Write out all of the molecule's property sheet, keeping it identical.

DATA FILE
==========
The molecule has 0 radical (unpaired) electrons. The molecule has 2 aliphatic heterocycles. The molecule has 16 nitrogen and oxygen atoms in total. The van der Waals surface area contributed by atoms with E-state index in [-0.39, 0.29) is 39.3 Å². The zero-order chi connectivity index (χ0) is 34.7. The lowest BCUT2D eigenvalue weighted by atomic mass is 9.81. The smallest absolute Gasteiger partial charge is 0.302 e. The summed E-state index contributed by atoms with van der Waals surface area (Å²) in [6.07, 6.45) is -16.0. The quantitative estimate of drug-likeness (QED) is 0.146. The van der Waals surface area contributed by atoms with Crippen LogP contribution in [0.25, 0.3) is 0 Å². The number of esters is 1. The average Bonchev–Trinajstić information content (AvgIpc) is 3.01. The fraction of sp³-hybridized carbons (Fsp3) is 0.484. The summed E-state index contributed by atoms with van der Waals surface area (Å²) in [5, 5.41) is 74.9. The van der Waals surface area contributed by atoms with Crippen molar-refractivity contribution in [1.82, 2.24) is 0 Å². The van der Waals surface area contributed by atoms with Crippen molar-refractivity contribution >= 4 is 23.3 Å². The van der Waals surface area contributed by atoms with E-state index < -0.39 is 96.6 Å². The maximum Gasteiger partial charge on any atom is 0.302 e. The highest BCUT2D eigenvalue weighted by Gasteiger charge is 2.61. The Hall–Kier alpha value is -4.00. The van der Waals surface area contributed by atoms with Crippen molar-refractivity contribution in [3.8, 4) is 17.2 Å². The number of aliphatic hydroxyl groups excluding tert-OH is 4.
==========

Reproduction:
The molecule has 0 radical (unpaired) electrons. The molecule has 2 aliphatic heterocycles. The molecule has 16 nitrogen and oxygen atoms in total. The van der Waals surface area contributed by atoms with E-state index in [-0.39, 0.29) is 39.3 Å². The zero-order chi connectivity index (χ0) is 34.7. The lowest BCUT2D eigenvalue weighted by atomic mass is 9.81. The smallest absolute Gasteiger partial charge is 0.302 e. The summed E-state index contributed by atoms with van der Waals surface area (Å²) in [6.07, 6.45) is -16.0. The quantitative estimate of drug-likeness (QED) is 0.146. The van der Waals surface area contributed by atoms with Crippen LogP contribution in [0.25, 0.3) is 0 Å². The number of esters is 1. The average Bonchev–Trinajstić information content (AvgIpc) is 3.01. The fraction of sp³-hybridized carbons (Fsp3) is 0.484. The summed E-state index contributed by atoms with van der Waals surface area (Å²) in [5, 5.41) is 74.9. The van der Waals surface area contributed by atoms with Crippen molar-refractivity contribution in [1.82, 2.24) is 0 Å². The van der Waals surface area contributed by atoms with Crippen molar-refractivity contribution >= 4 is 23.3 Å². The van der Waals surface area contributed by atoms with E-state index < -0.39 is 96.6 Å². The maximum Gasteiger partial charge on any atom is 0.302 e. The highest BCUT2D eigenvalue weighted by Gasteiger charge is 2.61. The Hall–Kier alpha value is -4.00. The van der Waals surface area contributed by atoms with Crippen molar-refractivity contribution in [3.8, 4) is 17.2 Å². The number of aliphatic hydroxyl groups excluding tert-OH is 4.